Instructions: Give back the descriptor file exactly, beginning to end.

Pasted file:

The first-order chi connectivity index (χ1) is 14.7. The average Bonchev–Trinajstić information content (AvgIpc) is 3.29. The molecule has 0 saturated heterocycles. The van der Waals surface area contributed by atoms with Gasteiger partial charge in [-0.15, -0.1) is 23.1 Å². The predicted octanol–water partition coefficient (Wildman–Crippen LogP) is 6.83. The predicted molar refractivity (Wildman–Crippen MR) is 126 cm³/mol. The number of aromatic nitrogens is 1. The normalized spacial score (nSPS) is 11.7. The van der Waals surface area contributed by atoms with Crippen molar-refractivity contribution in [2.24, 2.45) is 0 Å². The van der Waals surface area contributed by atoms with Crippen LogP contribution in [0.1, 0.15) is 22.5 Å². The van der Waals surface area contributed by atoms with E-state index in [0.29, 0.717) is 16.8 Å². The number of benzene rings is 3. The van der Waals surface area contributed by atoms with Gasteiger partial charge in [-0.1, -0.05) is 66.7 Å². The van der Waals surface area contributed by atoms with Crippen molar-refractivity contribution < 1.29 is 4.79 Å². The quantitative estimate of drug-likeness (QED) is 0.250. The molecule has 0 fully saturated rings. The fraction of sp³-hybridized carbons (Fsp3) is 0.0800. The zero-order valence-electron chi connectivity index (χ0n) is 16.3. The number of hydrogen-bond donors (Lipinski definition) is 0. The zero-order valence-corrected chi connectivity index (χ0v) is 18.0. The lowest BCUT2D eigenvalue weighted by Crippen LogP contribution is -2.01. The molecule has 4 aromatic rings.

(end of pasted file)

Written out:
The first-order chi connectivity index (χ1) is 14.7. The average Bonchev–Trinajstić information content (AvgIpc) is 3.29. The molecule has 0 saturated heterocycles. The van der Waals surface area contributed by atoms with Gasteiger partial charge in [-0.15, -0.1) is 23.1 Å². The predicted octanol–water partition coefficient (Wildman–Crippen LogP) is 6.83. The predicted molar refractivity (Wildman–Crippen MR) is 126 cm³/mol. The number of aromatic nitrogens is 1. The normalized spacial score (nSPS) is 11.7. The van der Waals surface area contributed by atoms with Crippen molar-refractivity contribution in [2.24, 2.45) is 0 Å². The van der Waals surface area contributed by atoms with Crippen LogP contribution in [0.1, 0.15) is 22.5 Å². The van der Waals surface area contributed by atoms with E-state index in [0.29, 0.717) is 16.8 Å². The number of benzene rings is 3. The van der Waals surface area contributed by atoms with Gasteiger partial charge in [-0.1, -0.05) is 66.7 Å². The van der Waals surface area contributed by atoms with Crippen molar-refractivity contribution < 1.29 is 4.79 Å². The quantitative estimate of drug-likeness (QED) is 0.250. The molecule has 0 fully saturated rings. The fraction of sp³-hybridized carbons (Fsp3) is 0.0800. The zero-order valence-electron chi connectivity index (χ0n) is 16.3. The number of hydrogen-bond donors (Lipinski definition) is 0. The zero-order valence-corrected chi connectivity index (χ0v) is 18.0. The lowest BCUT2D eigenvalue weighted by Crippen LogP contribution is -2.01. The molecule has 4 aromatic rings.